4 tips for courting the expanding Latino market

Marketing with nuance to any key demographic can be challenging.

Beyond the general advice that most companies take for granted when serving
U.S. Latinos (such as being culturally relevant), there are four key
strategies that can help companies achieve their marketing goals:

  • Shifting to digital and social media channels to reach active Latino
  • Marketing to the variances in Latino geography, from urban areas to
    more rural populations
  • Shifting to advertising and marketing channels that appeal to educated,
    younger Latino populations
  • Marketing to the fast-growth, Latino-owned business market as well as
    household consumers

Let’s take a closer look at each.

Digital and social media

Latinos are more likely than the general market to research products online
before and while they shop. They look for online reviews and compare prices
when shopping for products that range from apparel and food to electronics,
toys and tickets.

This group also likes to share their shopping experiences, writing reviews
through their mobile phones more often than non-Latinos. They consume
mobile online video more than non-Latinos, too.

[RELATED: Ragan Consulting Group can help you find, tell and share your organization’s most compelling stories.]

This group is also more active on social media platforms, constantly
comparing brands and prices, and being vocal about the brands and products
they love (or dislike), it is critical that marketers learn how to target
them effectively.

Urban versus rural

Recently, the fastest growth in the U.S. Latino market has come in parts of
the country that have relatively small numbers of Latinos,
according to Pew Research. Compared with the large Latino populations in South Florida or California,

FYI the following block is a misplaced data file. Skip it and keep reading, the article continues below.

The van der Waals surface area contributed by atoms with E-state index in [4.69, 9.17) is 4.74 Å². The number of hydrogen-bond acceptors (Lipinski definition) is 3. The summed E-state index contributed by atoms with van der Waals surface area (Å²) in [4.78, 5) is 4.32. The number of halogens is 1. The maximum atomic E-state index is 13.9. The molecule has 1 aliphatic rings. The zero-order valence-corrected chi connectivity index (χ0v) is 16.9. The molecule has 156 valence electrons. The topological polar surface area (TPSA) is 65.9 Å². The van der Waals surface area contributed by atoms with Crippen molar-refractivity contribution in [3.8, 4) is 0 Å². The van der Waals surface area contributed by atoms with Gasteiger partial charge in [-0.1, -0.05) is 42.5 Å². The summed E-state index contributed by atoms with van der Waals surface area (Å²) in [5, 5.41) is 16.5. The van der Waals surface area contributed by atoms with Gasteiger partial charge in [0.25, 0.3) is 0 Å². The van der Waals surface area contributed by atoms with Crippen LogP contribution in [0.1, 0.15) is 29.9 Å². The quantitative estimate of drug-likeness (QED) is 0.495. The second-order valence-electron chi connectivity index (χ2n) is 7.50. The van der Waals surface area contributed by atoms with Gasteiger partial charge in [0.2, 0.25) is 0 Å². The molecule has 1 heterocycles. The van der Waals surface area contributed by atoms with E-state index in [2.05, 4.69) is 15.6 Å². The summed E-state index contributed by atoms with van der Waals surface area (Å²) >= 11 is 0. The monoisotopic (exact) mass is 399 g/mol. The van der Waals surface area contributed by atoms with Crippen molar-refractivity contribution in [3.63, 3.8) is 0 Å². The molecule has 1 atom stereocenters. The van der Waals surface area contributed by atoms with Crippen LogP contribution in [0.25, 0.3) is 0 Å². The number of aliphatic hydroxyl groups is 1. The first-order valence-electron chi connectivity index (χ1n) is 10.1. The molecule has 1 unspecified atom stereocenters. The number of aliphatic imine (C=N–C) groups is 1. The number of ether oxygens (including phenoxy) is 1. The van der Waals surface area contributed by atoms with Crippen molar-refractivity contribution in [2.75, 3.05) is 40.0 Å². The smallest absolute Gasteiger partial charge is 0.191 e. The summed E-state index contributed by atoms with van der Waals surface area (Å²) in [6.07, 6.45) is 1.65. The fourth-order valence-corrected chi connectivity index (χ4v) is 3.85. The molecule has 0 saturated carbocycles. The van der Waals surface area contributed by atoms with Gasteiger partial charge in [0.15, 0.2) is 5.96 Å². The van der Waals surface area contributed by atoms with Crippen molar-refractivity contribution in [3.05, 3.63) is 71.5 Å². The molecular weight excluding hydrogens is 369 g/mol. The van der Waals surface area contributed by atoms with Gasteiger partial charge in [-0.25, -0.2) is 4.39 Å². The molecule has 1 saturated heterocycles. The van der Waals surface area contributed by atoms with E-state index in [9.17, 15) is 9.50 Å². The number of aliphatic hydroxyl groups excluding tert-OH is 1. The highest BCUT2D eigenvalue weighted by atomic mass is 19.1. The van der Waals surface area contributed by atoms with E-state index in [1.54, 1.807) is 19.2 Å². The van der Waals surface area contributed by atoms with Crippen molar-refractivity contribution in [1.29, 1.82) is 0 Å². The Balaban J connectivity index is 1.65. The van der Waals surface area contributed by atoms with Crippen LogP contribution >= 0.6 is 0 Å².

these groups can be easily overlooked.

Pew statistics show that more than half of U.S. Latinos live in just 15 metro areas. Los Angeles-Long Beach-Anaheim topped the list
with 6 million Latinos, most of whom are U.S.-born.

Companies marketing to Latino demographics need a keen balance of messaging
that appeals to both urban populations and more suburban and rural ones,
and which demonstrates their understanding and due diligence on the
geographic diversity of this audience.

A more educated population

Research from Pew also shows that a growing share of U.S. Latinos
have a college education. Nearly 40 percent of Latinos age 25 or older had some college credit in
2015, a 10 percent increase from the start of the millennium. That number
gets even higher among U.S.-born Latinos, as more than 50 percent said they
have gone to college.

Latinos are now the largest minority group on college campuses, with more
than 2 million students ages 18–24 making up 16.5 percent of all college

With this in mind, marketers should examine the media channels and
publications they rely on to reach Latino populations and ensure that
they’re placing advertising and marketing content in media outlets that
appeal to highly educated populations as well as mainstream channels.

Latino-owned businesses

Second-generation Latinos do better than their parents educationally and in
terms of household income,
according to a report from the National Academies of Sciences, Engineering and Medicine. They
also make gains in terms of occupational status.

The 2012 Census showed that 12 percent of all U.S. companies are
Latino-owned businesses. That’s 3.3 million. If we include companies owned
by two or more U.S. Latinos, along with family-owned businesses, about one
in 10 U.S. Latinos is a business owner.

In addition, the growth rate in the number of Latino businesses has
consistently been two to three times higher than the national average for
the past 15 years, according to a recent study by the Stanford Latino
Entrepreneurship Initiative.

So although many marketers know they ought to be marketing to Latino
households, they might be missing out on the massive opportunity to be
marketing to Latino businesses as well.

A dynamic demographic

The U.S. Latino market is a powerful force in the economy, one that can
represent massive opportunity for companies looking to grow and
authentically serve a diverse audience.

By focusing on a few key strategies for reaching these buyers, marketers
can ensure their organizations are reaching U.S. Latino consumers in the
right channels, at the right time, and with the messaging that resonates

Craig Witt is an executive vice president at
MotionPoint. A version of this post first appeared on


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